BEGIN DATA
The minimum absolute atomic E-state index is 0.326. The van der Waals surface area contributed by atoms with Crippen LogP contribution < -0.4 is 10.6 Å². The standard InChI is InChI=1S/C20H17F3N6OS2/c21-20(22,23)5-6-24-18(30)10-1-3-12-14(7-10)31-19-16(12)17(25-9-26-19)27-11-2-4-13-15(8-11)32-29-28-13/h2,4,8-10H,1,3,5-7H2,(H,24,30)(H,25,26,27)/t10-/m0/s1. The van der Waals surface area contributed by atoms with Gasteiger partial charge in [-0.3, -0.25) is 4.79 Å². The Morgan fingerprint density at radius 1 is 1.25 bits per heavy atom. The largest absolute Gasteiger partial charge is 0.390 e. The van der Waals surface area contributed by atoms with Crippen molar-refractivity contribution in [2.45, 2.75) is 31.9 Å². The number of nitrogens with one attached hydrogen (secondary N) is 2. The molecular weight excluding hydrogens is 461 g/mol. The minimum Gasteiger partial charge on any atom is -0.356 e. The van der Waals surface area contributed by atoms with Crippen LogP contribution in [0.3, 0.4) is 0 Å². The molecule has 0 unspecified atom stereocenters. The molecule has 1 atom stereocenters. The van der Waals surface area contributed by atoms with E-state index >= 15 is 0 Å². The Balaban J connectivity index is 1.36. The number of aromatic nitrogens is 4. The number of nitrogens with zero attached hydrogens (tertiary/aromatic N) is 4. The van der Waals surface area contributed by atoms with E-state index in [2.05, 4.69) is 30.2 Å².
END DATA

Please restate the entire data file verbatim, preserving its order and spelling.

The minimum absolute atomic E-state index is 0.326. The van der Waals surface area contributed by atoms with Crippen LogP contribution < -0.4 is 10.6 Å². The standard InChI is InChI=1S/C20H17F3N6OS2/c21-20(22,23)5-6-24-18(30)10-1-3-12-14(7-10)31-19-16(12)17(25-9-26-19)27-11-2-4-13-15(8-11)32-29-28-13/h2,4,8-10H,1,3,5-7H2,(H,24,30)(H,25,26,27)/t10-/m0/s1. The van der Waals surface area contributed by atoms with Gasteiger partial charge in [-0.3, -0.25) is 4.79 Å². The Morgan fingerprint density at radius 1 is 1.25 bits per heavy atom. The largest absolute Gasteiger partial charge is 0.390 e. The van der Waals surface area contributed by atoms with Crippen molar-refractivity contribution in [2.45, 2.75) is 31.9 Å². The number of nitrogens with one attached hydrogen (secondary N) is 2. The molecular weight excluding hydrogens is 461 g/mol. The minimum Gasteiger partial charge on any atom is -0.356 e. The van der Waals surface area contributed by atoms with Crippen LogP contribution in [0.3, 0.4) is 0 Å². The molecule has 0 unspecified atom stereocenters. The molecule has 1 atom stereocenters. The van der Waals surface area contributed by atoms with E-state index >= 15 is 0 Å². The Balaban J connectivity index is 1.36. The number of aromatic nitrogens is 4. The number of nitrogens with zero attached hydrogens (tertiary/aromatic N) is 4. The van der Waals surface area contributed by atoms with E-state index in [2.05, 4.69) is 30.2 Å².